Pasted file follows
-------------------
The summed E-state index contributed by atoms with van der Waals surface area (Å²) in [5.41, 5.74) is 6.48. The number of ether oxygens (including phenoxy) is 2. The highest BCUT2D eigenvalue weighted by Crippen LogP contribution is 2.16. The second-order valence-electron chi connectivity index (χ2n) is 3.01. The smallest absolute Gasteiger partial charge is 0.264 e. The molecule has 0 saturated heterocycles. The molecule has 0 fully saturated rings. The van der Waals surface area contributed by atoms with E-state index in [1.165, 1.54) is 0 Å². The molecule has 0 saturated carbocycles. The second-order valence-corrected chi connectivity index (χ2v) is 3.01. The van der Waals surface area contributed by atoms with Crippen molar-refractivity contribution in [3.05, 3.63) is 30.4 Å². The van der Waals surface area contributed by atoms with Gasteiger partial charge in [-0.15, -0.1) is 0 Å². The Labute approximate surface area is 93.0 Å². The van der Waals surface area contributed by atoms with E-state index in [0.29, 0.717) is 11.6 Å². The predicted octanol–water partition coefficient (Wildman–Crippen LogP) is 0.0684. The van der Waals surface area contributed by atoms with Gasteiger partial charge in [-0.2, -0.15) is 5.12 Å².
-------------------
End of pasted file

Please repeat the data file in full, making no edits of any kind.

The summed E-state index contributed by atoms with van der Waals surface area (Å²) in [5.41, 5.74) is 6.48. The number of ether oxygens (including phenoxy) is 2. The highest BCUT2D eigenvalue weighted by Crippen LogP contribution is 2.16. The second-order valence-electron chi connectivity index (χ2n) is 3.01. The smallest absolute Gasteiger partial charge is 0.264 e. The molecule has 0 saturated heterocycles. The molecule has 0 fully saturated rings. The van der Waals surface area contributed by atoms with E-state index in [1.165, 1.54) is 0 Å². The molecule has 0 saturated carbocycles. The second-order valence-corrected chi connectivity index (χ2v) is 3.01. The van der Waals surface area contributed by atoms with Crippen molar-refractivity contribution in [3.05, 3.63) is 30.4 Å². The van der Waals surface area contributed by atoms with Gasteiger partial charge in [-0.15, -0.1) is 0 Å². The Labute approximate surface area is 93.0 Å². The van der Waals surface area contributed by atoms with E-state index in [0.29, 0.717) is 11.6 Å². The predicted octanol–water partition coefficient (Wildman–Crippen LogP) is 0.0684. The van der Waals surface area contributed by atoms with Gasteiger partial charge in [-0.2, -0.15) is 5.12 Å².